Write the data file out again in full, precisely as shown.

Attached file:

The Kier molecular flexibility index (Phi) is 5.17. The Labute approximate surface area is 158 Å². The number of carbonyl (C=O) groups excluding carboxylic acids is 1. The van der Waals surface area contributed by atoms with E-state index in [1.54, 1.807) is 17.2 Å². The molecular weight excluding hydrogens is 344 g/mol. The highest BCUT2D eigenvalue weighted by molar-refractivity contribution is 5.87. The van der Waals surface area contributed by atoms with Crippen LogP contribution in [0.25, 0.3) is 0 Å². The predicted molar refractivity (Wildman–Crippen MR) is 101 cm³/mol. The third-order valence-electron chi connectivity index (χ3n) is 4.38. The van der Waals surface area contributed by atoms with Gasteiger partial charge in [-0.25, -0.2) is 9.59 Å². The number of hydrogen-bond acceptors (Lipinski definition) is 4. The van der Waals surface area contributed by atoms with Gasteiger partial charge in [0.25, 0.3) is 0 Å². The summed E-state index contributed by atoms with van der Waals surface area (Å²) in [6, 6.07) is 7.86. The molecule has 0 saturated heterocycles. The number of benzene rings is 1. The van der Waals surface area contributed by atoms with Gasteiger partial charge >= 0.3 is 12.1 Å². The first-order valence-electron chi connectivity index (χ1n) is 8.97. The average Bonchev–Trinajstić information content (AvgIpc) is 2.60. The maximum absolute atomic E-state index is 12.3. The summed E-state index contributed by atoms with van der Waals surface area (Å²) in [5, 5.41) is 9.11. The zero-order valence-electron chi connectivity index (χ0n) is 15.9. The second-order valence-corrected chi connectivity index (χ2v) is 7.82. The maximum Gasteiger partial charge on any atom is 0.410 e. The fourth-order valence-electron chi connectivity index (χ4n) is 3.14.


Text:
The Kier molecular flexibility index (Phi) is 5.17. The Labute approximate surface area is 158 Å². The number of carbonyl (C=O) groups excluding carboxylic acids is 1. The van der Waals surface area contributed by atoms with E-state index in [1.54, 1.807) is 17.2 Å². The molecular weight excluding hydrogens is 344 g/mol. The highest BCUT2D eigenvalue weighted by molar-refractivity contribution is 5.87. The van der Waals surface area contributed by atoms with Crippen LogP contribution in [0.25, 0.3) is 0 Å². The predicted molar refractivity (Wildman–Crippen MR) is 101 cm³/mol. The third-order valence-electron chi connectivity index (χ3n) is 4.38. The van der Waals surface area contributed by atoms with Gasteiger partial charge in [-0.25, -0.2) is 9.59 Å². The number of hydrogen-bond acceptors (Lipinski definition) is 4. The van der Waals surface area contributed by atoms with Gasteiger partial charge in [0.25, 0.3) is 0 Å². The summed E-state index contributed by atoms with van der Waals surface area (Å²) in [6, 6.07) is 7.86. The molecule has 0 saturated heterocycles. The number of benzene rings is 1. The van der Waals surface area contributed by atoms with Gasteiger partial charge >= 0.3 is 12.1 Å². The first-order valence-electron chi connectivity index (χ1n) is 8.97. The average Bonchev–Trinajstić information content (AvgIpc) is 2.60. The maximum absolute atomic E-state index is 12.3. The summed E-state index contributed by atoms with van der Waals surface area (Å²) in [5, 5.41) is 9.11. The zero-order valence-electron chi connectivity index (χ0n) is 15.9. The second-order valence-corrected chi connectivity index (χ2v) is 7.82. The maximum Gasteiger partial charge on any atom is 0.410 e. The fourth-order valence-electron chi connectivity index (χ4n) is 3.14.